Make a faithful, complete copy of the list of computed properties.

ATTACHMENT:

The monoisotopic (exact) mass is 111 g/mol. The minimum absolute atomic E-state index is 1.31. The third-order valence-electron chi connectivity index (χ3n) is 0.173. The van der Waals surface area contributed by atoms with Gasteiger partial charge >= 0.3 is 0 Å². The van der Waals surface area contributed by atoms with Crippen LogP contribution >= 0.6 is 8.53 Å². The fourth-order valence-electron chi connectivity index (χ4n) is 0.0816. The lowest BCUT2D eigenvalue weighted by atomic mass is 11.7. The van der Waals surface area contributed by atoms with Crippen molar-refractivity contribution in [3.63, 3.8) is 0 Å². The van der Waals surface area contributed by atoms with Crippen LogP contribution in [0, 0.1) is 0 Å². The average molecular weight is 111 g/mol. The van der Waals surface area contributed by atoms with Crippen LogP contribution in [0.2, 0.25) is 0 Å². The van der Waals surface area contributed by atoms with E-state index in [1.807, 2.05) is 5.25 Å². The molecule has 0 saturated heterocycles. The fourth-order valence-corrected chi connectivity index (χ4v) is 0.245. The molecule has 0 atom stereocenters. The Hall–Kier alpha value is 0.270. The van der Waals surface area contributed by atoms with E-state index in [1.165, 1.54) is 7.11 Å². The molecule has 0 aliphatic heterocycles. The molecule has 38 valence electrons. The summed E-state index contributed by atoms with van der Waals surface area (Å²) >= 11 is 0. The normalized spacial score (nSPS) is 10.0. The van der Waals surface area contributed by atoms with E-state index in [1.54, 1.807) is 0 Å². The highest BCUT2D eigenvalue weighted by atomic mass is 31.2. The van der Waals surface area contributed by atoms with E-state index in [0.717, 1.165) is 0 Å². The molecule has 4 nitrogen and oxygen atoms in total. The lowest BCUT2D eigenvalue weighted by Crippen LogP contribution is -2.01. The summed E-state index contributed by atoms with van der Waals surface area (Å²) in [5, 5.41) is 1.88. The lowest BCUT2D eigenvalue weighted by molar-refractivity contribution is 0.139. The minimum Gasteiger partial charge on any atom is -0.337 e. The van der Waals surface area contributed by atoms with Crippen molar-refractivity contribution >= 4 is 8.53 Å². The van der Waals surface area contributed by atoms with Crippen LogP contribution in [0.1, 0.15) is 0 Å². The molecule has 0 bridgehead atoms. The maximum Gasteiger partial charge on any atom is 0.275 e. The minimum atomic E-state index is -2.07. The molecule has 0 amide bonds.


The monoisotopic (exact) mass is 111 g/mol. The minimum absolute atomic E-state index is 1.31. The third-order valence-electron chi connectivity index (χ3n) is 0.173. The van der Waals surface area contributed by atoms with Gasteiger partial charge >= 0.3 is 0 Å². The van der Waals surface area contributed by atoms with Crippen LogP contribution >= 0.6 is 8.53 Å². The fourth-order valence-electron chi connectivity index (χ4n) is 0.0816. The lowest BCUT2D eigenvalue weighted by atomic mass is 11.7. The van der Waals surface area contributed by atoms with Crippen molar-refractivity contribution in [3.63, 3.8) is 0 Å². The van der Waals surface area contributed by atoms with Crippen LogP contribution in [0, 0.1) is 0 Å². The average molecular weight is 111 g/mol. The van der Waals surface area contributed by atoms with Crippen LogP contribution in [0.2, 0.25) is 0 Å². The van der Waals surface area contributed by atoms with E-state index in [1.807, 2.05) is 5.25 Å². The molecule has 0 saturated heterocycles. The fourth-order valence-corrected chi connectivity index (χ4v) is 0.245. The molecule has 0 atom stereocenters. The Hall–Kier alpha value is 0.270. The van der Waals surface area contributed by atoms with E-state index in [1.165, 1.54) is 7.11 Å². The molecule has 0 aliphatic heterocycles. The molecule has 38 valence electrons. The summed E-state index contributed by atoms with van der Waals surface area (Å²) >= 11 is 0. The normalized spacial score (nSPS) is 10.0. The van der Waals surface area contributed by atoms with E-state index in [1.54, 1.807) is 0 Å². The highest BCUT2D eigenvalue weighted by atomic mass is 31.2. The van der Waals surface area contributed by atoms with E-state index in [0.717, 1.165) is 0 Å². The molecule has 4 nitrogen and oxygen atoms in total. The lowest BCUT2D eigenvalue weighted by Crippen LogP contribution is -2.01. The summed E-state index contributed by atoms with van der Waals surface area (Å²) in [5, 5.41) is 1.88. The lowest BCUT2D eigenvalue weighted by molar-refractivity contribution is 0.139. The minimum Gasteiger partial charge on any atom is -0.337 e. The van der Waals surface area contributed by atoms with Crippen molar-refractivity contribution >= 4 is 8.53 Å². The van der Waals surface area contributed by atoms with Crippen LogP contribution in [0.1, 0.15) is 0 Å². The molecule has 0 bridgehead atoms. The maximum Gasteiger partial charge on any atom is 0.275 e. The minimum atomic E-state index is -2.07. The molecule has 0 amide bonds.